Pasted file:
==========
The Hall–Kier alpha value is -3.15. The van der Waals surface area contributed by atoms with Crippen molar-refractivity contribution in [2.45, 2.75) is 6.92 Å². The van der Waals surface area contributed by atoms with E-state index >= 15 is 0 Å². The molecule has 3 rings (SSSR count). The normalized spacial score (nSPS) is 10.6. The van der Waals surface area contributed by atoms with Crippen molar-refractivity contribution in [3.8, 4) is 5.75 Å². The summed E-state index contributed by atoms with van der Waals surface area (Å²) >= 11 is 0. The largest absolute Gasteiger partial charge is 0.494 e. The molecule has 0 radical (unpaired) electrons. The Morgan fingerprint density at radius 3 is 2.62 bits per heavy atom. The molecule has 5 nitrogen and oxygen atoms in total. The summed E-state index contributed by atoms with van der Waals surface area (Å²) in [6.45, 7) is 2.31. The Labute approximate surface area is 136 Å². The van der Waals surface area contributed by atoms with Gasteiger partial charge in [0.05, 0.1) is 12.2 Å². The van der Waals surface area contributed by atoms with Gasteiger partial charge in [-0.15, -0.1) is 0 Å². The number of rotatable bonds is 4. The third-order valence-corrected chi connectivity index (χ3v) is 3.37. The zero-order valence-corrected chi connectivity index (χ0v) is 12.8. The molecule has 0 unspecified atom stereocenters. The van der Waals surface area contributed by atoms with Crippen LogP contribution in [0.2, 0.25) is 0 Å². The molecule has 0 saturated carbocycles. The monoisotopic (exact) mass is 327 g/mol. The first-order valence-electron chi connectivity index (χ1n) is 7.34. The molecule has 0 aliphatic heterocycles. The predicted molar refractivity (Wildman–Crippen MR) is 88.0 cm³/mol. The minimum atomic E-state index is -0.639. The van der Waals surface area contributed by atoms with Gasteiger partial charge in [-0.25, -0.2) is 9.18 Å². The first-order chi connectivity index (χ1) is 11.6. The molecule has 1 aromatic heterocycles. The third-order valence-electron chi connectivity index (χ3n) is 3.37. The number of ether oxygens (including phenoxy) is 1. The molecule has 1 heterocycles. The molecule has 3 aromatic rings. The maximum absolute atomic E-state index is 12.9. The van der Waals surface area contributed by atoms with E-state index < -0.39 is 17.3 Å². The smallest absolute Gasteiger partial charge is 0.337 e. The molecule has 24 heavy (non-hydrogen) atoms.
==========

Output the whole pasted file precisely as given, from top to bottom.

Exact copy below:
The Hall–Kier alpha value is -3.15. The van der Waals surface area contributed by atoms with Crippen molar-refractivity contribution in [2.45, 2.75) is 6.92 Å². The van der Waals surface area contributed by atoms with E-state index >= 15 is 0 Å². The molecule has 3 rings (SSSR count). The normalized spacial score (nSPS) is 10.6. The van der Waals surface area contributed by atoms with Crippen molar-refractivity contribution in [3.8, 4) is 5.75 Å². The summed E-state index contributed by atoms with van der Waals surface area (Å²) >= 11 is 0. The largest absolute Gasteiger partial charge is 0.494 e. The molecule has 0 radical (unpaired) electrons. The Morgan fingerprint density at radius 3 is 2.62 bits per heavy atom. The molecule has 5 nitrogen and oxygen atoms in total. The summed E-state index contributed by atoms with van der Waals surface area (Å²) in [6.45, 7) is 2.31. The Labute approximate surface area is 136 Å². The van der Waals surface area contributed by atoms with Gasteiger partial charge in [0.05, 0.1) is 12.2 Å². The van der Waals surface area contributed by atoms with Gasteiger partial charge in [-0.15, -0.1) is 0 Å². The number of rotatable bonds is 4. The third-order valence-corrected chi connectivity index (χ3v) is 3.37. The zero-order valence-corrected chi connectivity index (χ0v) is 12.8. The molecule has 0 unspecified atom stereocenters. The van der Waals surface area contributed by atoms with Crippen LogP contribution in [0.2, 0.25) is 0 Å². The molecule has 0 saturated carbocycles. The monoisotopic (exact) mass is 327 g/mol. The first-order valence-electron chi connectivity index (χ1n) is 7.34. The molecule has 0 aliphatic heterocycles. The predicted molar refractivity (Wildman–Crippen MR) is 88.0 cm³/mol. The minimum atomic E-state index is -0.639. The van der Waals surface area contributed by atoms with Gasteiger partial charge in [-0.25, -0.2) is 9.18 Å². The first-order chi connectivity index (χ1) is 11.6. The molecule has 1 aromatic heterocycles. The third-order valence-electron chi connectivity index (χ3n) is 3.37. The number of ether oxygens (including phenoxy) is 1. The molecule has 1 heterocycles. The molecule has 3 aromatic rings. The maximum absolute atomic E-state index is 12.9. The van der Waals surface area contributed by atoms with E-state index < -0.39 is 17.3 Å². The smallest absolute Gasteiger partial charge is 0.337 e. The molecule has 24 heavy (non-hydrogen) atoms.